You’re under pressure, your to-do list is mounting and there is just not enough time in your day to get through what needs to be done. You know you need help: this is a double edge sword considering you can’t even find a minute to breathe never mind delegate. You will probably end up with an unfavourable result which will just leave you more frustrated. You don’t want to redo everything again, so what is the point of delegating?
According to the Oxford Dictionary – the noun “delegation” refers to entrusting authority to. This means that in order to delegate, one needs to:
- Empower someone else to take over a specific task
- Trust them to run with the task according to a communicated specification
7 Solutions to effective delegation:
- Only use delegation for repeat tasks. If a task will take you 2 minutes to do, just get on with it and do it yourself. However, if the task is a repeat task that crosses your desk daily, weekly, monthly, quarterly or even annually, it’s probably worth your energy and time to delegate it now to enjoy the freedom of passing it along in the future.
- Stop the assumptions. Just because you had an unfavourable result when delegating in the past, doesn’t mean you can’t get it right in the future. Effective delegation requires clear instructions (how, what, why, where, by when). If you have not included all these steps in your instructions, it is not surprising you’ve been dissatisfied with the results in the past.
- Tell “what” needs to be done. This is the easy part for most of us but think ‘detail’ instead of ‘big picture’ so you can be ensured of a more favourable outcome.
- Build accountability and desire by communicating the “why”. Autocracy seldom enjoys employee buy-in, so instead of assuming that the delegatee is free and available to tackle your task, check their priority schedule first to see if your request is of greater value to the organisation at large. If they understand that the reason the report needs to be done yesterday even though you are only giving it to them to do today, your chances of a positive outcome is greater.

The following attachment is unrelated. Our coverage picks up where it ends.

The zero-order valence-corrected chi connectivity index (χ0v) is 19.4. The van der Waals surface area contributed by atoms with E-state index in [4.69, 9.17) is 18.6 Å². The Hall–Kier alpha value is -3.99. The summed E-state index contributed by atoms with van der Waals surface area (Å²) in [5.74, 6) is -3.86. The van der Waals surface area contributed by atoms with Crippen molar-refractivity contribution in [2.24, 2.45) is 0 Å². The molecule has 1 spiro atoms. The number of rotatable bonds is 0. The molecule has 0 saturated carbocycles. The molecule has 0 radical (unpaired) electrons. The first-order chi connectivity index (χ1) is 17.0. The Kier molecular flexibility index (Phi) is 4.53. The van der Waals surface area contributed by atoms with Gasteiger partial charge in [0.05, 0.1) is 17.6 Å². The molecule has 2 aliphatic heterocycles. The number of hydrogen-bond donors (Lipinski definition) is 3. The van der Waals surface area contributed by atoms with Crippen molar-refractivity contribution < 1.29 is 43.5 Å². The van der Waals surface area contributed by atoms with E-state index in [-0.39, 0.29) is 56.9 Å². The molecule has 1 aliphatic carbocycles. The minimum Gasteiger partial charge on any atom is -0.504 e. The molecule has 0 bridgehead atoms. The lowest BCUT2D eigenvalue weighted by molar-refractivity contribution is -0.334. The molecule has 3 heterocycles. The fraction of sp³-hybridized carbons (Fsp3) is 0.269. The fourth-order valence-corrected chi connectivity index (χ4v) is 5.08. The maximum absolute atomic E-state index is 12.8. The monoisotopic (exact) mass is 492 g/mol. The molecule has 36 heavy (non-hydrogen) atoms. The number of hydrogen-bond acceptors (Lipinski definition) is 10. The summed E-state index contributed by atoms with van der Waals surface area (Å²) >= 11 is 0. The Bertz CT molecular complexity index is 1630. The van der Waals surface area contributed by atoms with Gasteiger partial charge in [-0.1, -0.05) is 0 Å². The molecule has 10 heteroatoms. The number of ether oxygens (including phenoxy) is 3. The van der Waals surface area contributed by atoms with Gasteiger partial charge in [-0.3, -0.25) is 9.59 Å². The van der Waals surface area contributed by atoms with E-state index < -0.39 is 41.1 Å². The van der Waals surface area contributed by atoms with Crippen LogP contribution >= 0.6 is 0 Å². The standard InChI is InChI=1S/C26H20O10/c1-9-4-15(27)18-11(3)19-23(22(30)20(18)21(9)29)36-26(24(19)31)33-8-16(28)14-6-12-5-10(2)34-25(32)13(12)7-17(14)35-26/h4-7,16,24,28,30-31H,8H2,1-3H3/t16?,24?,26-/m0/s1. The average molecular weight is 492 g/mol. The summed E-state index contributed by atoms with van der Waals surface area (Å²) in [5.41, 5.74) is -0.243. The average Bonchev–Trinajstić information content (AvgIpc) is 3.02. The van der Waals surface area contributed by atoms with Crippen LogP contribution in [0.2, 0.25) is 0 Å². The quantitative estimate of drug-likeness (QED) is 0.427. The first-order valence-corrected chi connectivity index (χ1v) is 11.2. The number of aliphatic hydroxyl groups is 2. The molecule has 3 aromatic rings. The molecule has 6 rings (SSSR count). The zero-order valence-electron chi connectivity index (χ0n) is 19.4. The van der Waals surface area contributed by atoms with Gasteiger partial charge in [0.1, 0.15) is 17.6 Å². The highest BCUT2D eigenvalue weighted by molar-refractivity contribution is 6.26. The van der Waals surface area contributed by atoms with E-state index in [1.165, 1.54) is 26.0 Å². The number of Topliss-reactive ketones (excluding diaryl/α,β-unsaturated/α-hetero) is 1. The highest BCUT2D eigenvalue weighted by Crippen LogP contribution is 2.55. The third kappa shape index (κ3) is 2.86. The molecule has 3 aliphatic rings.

- Explain the “how” to prevent wasted time and poor delivery. We are all different and therefore what would be a logical and favourable result for you might not be the outcome delivered. The “how” means getting clear on what you want the outcome to look like. Are you looking for 5 big picture overview bullet points or a thesis? Do you need the bells and whistles, PowerPoint presentation or would a hand scribbled note suffice? If you don’t take the time to explain this point clearly you might find your team member wasting valuable time researching when all you required was a knee-jerk reaction. This one point alone costs companies millions in wasted time (read: money).
- Communicate “when” the task is due. If your team member is a perfectionist or last minute racer, pad the due date to protect yourself. In most circumstances though, once you have built a relationship of team engagement and accountability through explaining points 3-5 above, requesting the required task back with a small time buffer for review is in most cases more than adequate.
- Stick to your boundaries. If you are presented a result that doesn’t match your requirements, go back to the delegate and request them to rework the content in line with the brief you supplied. Check with yourself to make sure you have delegated the task properly the first time around and question if next time a written request might deliver more favourable results than the verbal alternative you chose. This way you will grow your team dynamic and the individual will learn to pay more attention to the desired outcome next time around.
Taking some time out of your busy schedule today to properly explain what you want by when and how as this can save you valuable time in the long run. Time, once lost, can never be replaced.